Kate Bulkley, Media Analyst.

eSports makes a play for TV

By Kate Bulkley

Broadcast News

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For Broadcast May 26, 2016

Gaming could sit next to football on Sky or BT Sport, says Kate Bulkley

Leicester City’s run to the Premier League title created some thrilling TV moments. But perhaps more important for the future of sport on TV was the recent launch of series two of Endemol Shine’s Legends Of Gaming in the US. Pizza Hut is the main sponsor and an English gamer known as Syndicate is the host.

This is where the world’s best players face off for large cash prizes on platforms like YouTube and Amazon-owned games-streaming service Twitch, attracting millions of viewers and, increasingly, big-brand sponsors.

eSports goes a step beyond multi-player video gaming; this audience wants to watch top competitors play games like Dota 2, Heroes of the Storm and League of Legends. Dutch research company Newzoo forecasts eSports to be worth around $500m (£350m) this year, growing to $1.1bn (£750m) by 2019, making it the fastest-growing portion of the $100bn (£70bn) video games industry.

This year looks like a tipping point for eSports. Turner Broadcasting’s ELeague, featuring 24 of the best teams, began broadcasting live on the TBS TV channel, alongside Twitch, this month. Modern Times Group has been buying into some of the biggest eSports leagues, including ESL, the oldest eSports firm.

Last year, BBC iPlayer showcased the quarter-finals of the League of Legends world championships and in March, Sky Sports 1 broadcast the Fifa Interactive World Cup final. Activision Blizzard (maker of Call of Duty) paid $46m (£30m) for the biggest eSport gaming league, Major League Gaming, and installed former ESPN chief executive Steve Bornstein to oversee it.

Separately, ESPN.com plans to cover eSports and has already integrated games like Call of Duty into its summer and winter X Games competitions.

Meanwhile, online gaming and media firm Machinima is launching Inside eSports, a daily news and analysis show, on Verizon’s mobile video service Go90 this summer. At Mip TV, Machinima was selling Chasing The Cup, an eSports docu-series that has aired on US channel The CW.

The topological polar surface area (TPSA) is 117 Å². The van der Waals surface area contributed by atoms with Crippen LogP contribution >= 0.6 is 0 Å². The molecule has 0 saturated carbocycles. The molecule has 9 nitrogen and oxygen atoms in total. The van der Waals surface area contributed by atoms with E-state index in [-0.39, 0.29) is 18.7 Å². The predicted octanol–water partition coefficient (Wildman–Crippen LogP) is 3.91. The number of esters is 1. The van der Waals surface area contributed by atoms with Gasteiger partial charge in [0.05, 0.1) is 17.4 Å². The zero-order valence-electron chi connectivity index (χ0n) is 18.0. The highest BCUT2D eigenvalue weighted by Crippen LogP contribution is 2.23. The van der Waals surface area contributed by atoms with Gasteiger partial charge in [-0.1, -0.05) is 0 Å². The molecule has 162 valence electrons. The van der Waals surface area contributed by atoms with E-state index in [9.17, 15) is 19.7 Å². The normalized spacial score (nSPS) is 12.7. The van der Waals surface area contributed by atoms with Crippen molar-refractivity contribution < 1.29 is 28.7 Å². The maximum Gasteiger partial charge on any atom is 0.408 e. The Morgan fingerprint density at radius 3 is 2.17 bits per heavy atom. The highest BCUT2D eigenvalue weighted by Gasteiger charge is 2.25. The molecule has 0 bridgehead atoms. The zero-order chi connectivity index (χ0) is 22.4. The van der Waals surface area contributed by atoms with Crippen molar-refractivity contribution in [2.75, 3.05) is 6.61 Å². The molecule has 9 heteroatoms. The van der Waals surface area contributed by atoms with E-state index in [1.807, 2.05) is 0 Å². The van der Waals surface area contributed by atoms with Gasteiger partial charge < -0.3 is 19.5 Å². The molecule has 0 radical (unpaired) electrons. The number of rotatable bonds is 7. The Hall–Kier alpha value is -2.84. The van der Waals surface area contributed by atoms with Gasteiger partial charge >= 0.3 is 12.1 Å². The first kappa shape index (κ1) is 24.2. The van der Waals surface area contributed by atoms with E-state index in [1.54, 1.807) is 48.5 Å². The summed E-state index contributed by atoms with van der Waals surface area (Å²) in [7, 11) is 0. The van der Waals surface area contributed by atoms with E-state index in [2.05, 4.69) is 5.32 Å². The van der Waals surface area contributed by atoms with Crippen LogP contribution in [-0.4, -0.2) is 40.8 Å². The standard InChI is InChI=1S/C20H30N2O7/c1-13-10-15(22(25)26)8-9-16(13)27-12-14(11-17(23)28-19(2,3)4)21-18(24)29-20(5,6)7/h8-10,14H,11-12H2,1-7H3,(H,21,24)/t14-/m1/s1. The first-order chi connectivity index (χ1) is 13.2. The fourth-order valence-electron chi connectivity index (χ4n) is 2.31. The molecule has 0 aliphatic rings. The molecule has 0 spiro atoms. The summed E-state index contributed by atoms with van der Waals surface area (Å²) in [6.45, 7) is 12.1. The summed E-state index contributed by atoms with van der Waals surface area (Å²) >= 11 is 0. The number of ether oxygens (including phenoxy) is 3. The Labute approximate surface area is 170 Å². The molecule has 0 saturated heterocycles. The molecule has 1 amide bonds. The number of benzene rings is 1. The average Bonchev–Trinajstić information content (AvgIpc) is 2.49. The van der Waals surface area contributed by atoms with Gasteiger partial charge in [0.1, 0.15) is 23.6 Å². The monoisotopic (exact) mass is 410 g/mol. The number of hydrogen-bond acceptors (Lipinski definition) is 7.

Seven markets now have a version of Legends Of Gaming: the UK, US, Poland, Brazil, Germany, France and Chile. Earlier this year, Endemol Shine bought OP Talent, which counts 11 of YouTube’s top UK online influencers among its clients. More than 60 million fans tuned in to the first two series of the UK version of Legends Of Gaming (pictured) and the upcoming season four is sponsored by Sony’s PlayStation 4.

The 112 major eSports events in 2015 generated $20.6m (£15m) in ticket sales and prize money totalled $61m (£46m). Online advertising was up 99.6% and the average annual revenue per fan was $2.83 (£2.17), which is expected to grow to $3.53 (£2.41) this year, according to Newzoo.

eSports fans are advertising gold: wealthy, young, male (though the female audience is growing), most with young families. No wonder Pizza Hut is interested. So how long before Sky Sports or BT Sport broadcast Legends Of Gaming alongside football and darts? Or will gaming star MessYourself win BBC Sports Personality of the Year? You heard it here first. ­

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